Coincidently 20 May 2009 - the day Scott reached the summit of Everest - was also Flight Day 10 of STS-125 - and the crew wakeup song was the theme from Star Trek. So between Everest and outer space Star Trek got double mention on 20 May 2009. The fact that John Grunsfeld is a Star Trek fan is certainly just a coincidence.
In the end, a lot of our initial ideas for momentary cultural events gave way out of operational necessity to simpler things of substance - of remembrance - the prayer flags, patches, and moon rocks.
Oh yes: my old NASA badge and a picture of astronaut Suni William's dog "Gorbie" made it there too. You'd do it too if you could.
That One Moment When It All Hits You
At some point on that summit morning Miles O'Brien called me and I did a live video chat with him. If you watch it you will see that I am barely visible - lit only by the computer screen and a small reading light. Many of my sentences ended a few words earlier than they should have. It was -20F at around 4 am local time. I was at 17,600 feet with minimal oxygen. I had spent the prior week sick from food poisoning. And yet there I was talking with a friend of mine in his apartment in New York City via a satellite link about our astronaut friend who was on the summit of Mt. Everest while another friend orbited overhead. Beam me up.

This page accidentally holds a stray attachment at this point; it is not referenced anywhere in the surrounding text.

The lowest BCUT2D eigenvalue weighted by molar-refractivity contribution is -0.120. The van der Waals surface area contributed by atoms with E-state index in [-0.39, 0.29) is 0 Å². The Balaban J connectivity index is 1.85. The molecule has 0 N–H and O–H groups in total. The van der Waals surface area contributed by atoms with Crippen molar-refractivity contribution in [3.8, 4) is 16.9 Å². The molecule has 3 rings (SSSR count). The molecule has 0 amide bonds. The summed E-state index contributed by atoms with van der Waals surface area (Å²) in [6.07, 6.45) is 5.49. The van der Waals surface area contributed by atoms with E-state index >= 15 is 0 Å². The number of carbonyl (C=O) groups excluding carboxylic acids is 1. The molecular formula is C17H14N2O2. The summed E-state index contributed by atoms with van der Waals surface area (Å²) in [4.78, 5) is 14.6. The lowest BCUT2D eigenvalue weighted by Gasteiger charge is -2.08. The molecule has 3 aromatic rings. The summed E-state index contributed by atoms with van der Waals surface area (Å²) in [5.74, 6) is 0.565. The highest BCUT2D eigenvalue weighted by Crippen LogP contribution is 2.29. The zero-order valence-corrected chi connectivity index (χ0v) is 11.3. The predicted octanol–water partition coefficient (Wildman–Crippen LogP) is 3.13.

We departed Base Camp several days after Scott summited. Three days later we were in Kathmandu. Two days later on 28 May 2009 I arrived home after 6 weeks in Nepal. I was 21 pounds lighter, with a suntan unlike any I had ever had, feeling the after-effects of a serious case of food poisoning and utterly exhausted after 24 hours of jet travel across a dozen time zones. As with any good Star Trek story our trip to Everest was full of adventure and danger, disappointment and elation, beauty and humor, clashing cultures and profound realizations. Talk about being on an Away Team mission to an alien world.